Drones for journalism are pretty much already here. With a pretty decent quality camera equipped quad copter purchasable for a little over a thousand dollars, most news organizations can find room in the budget.
Max - "Little Brother" I think you're right. Government tries to spy, but doesn't really have a great track record at a lot of things. Private Industry will be the really risk to to privacy and freedoms. There isn't always enough over site within the corporate world to prevent abuse of data.
The drone cockroaches is a pretty intriguing idea. I don't have a lot of experience with them so I don't really know if they give me the heebee jeebes, but it's a cool idea regardless.
From the ground and the air, pretty soon well be overrun flying and crawling cameras. Beyond the interesting technology, it's pretty fascinating what this will do to our society, not all of bad of course. Drones are being used for science and journalism, also to protect your po I read this short article in Scientific American (Dec. 2012) called "Drones at Home." Scientists tracking organutans in Sumatra created their own drone with open-source Arduino hardware for less than $2000--the drone flew a route and sent back detailed data. See the journalism story here: Brace Yourselves, Drone Journalism Is Coming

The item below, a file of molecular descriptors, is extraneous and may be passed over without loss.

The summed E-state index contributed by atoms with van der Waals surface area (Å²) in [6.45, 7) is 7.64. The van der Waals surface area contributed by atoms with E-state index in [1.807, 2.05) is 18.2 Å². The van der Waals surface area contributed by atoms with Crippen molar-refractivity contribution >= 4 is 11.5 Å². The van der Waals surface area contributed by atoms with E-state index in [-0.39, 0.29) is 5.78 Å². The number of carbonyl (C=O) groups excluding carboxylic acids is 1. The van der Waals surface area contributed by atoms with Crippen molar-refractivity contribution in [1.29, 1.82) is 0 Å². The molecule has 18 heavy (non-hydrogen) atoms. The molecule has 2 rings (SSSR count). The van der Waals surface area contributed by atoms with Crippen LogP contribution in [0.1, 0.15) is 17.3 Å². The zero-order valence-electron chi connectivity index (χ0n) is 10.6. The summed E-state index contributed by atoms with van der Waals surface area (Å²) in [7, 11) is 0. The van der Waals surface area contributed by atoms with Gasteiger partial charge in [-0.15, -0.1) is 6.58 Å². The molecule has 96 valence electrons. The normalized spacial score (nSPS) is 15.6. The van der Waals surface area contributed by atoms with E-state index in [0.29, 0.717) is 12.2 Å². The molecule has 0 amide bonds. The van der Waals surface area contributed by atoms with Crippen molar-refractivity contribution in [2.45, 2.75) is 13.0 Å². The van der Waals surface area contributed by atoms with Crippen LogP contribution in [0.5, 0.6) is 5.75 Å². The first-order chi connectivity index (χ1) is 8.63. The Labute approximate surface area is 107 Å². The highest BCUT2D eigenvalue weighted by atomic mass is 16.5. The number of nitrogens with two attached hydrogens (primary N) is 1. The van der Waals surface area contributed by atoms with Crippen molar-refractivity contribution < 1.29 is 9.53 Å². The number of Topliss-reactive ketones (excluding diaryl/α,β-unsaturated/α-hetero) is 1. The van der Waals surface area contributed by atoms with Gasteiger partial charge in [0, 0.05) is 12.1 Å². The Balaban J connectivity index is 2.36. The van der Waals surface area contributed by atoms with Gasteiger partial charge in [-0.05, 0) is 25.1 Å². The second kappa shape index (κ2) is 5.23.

Drones are, in essence, flying autonomous vehicles. Pros and cons surrounding drones today might well foreshadow the debate over the development of self-driving cars. In the context of a strongly regulated aviation industry, "self-flying" drones pose a fresh challenge. How safe is it to fly drones in different environments? Should drones be required for visual line of sight – as are piloted airplanes? Join EE Times' Junko Yoshida as she moderates a panel of drone experts.